There is not an army correspondent of any paper, to our knowledge, except the Independent, where the colored people are ever represented as truly civilize. Why, colored as we are, if we were in some parts of the world, where we had never seen a black man, and no other means of forming an acquaintance with him, than through the newspapers of this country, we should unhumanize him, and sat him down as only fit to be the servos servorum on earth, and then to rankle out the balance of his time in the dreary regions, of Pluto in Proserpine. We are represented right here, where the writers, and every one else knows it to be false, as being in savage, and as ferocious as carnivorous animals; an even those who pretend to be favorable to our emancipation, will speak and write of us that times, as most dangerous creatures; our language is described as but little above of whining of a horse, or the croaking of a frog, and as only possessing three ideas, murder, pillage, and run-away. And every person knows, that the national strife now agitating this country, is about the thraldomized condition of the colored man, a yet it’s unpopularity palsies the tongue of its clearest perceivers, and they will wise in, and wise out, and wise all around the theme, and never wise into it.

Now for Beaufort, South Carolina. We have heard some of the most ridiculous, outrageous, and cannibalistic reports from there, about the conduct of the Negroes, that ever grated upon mortal ears; reports which we know to be absurd, for the writer is well acquainted with the South, having traveled through every state in it, saved one; as well as having been a resident of the above named State for over twenty years, and we can certify for a truth, that there are no class of colored people south of Mason and Dixon’s line, where more sound sense morality, religion, and refined taste, prevails, than in Beaufort, and in Charleston, South Carolina and Savannah Georgia. And what is more, in the first two named places you may find hundreds of well educated color persons; and how they all have become so demoralized, yes, brutalized, since secessionism has been raging, is astonishing to us. We think some of these reports are got up for effect, but wait till time develops the facts in the case.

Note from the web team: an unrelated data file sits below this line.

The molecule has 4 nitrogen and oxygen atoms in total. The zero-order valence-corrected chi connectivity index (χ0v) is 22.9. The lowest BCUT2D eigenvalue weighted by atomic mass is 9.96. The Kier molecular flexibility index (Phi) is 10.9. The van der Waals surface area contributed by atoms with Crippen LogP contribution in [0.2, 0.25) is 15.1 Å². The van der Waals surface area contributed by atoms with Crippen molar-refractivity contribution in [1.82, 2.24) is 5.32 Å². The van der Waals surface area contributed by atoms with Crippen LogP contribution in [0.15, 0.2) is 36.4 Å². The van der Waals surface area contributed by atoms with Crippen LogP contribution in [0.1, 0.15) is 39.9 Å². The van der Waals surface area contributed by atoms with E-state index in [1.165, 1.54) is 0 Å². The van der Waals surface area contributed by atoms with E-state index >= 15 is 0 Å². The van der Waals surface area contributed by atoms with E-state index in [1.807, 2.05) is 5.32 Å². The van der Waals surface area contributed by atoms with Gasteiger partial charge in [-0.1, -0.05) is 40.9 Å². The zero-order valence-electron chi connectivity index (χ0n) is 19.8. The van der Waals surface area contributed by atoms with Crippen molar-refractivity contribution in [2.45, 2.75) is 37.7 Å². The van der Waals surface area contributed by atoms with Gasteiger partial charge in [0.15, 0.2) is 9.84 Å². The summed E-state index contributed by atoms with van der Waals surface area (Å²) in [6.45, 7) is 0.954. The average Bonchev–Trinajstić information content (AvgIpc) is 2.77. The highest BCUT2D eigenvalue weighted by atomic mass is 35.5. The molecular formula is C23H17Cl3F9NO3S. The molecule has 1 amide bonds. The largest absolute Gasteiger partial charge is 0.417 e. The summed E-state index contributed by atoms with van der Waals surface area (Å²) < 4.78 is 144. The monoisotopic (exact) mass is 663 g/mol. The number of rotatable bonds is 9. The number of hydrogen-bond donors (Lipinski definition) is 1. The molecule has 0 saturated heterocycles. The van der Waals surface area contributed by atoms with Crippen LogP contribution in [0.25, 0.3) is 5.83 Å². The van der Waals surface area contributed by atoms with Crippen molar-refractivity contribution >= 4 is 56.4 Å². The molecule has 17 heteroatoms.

As for whites, we will say nothing about them. Dictum sapienti sat cat. We will leave them to revel and masquerade in the glories of secessionism; but concerning the colored, we speak what we know, and testify to what we have seen. But the same has been said of the colored at Fortress Monroe, Western Virginia, and Missouri, and according to the New York herald, it is an undeniable fact, that whoever speaks in favor of the colored man in this country, almost instantly, will get an infamous brand. If he is a preacher, he will be shot at from a thousand batteries; if he is a General, doomed is his command… ..But thank God, the success and durability of a nation depend upon the elements of justice, and the principles of equity that it is founded upon; other wise, they may, like the sea waves, dash in apparent success against the majestic rocks of a thousand ages, but only to break in a moment to soon forgotten fragments.

A certain mental philosopher says, whatever is repugnant to the will and choice of man, is bound to end, regardless of its apparent stability, for will and choice shall sever iron bars, and cut asunder the prison doors, will loose the captives’ chain, and choice bid him go free.

However, slow the tooth of time may seem to grind, it will gradually, in the Providence of God, pulverize the….calumny, scandal, reproach and everything else they can heap upon us, and we shall rise from our long abhorred abasement, to ranks of honor, and fame. “Poor, tempted, tested soul, be still.”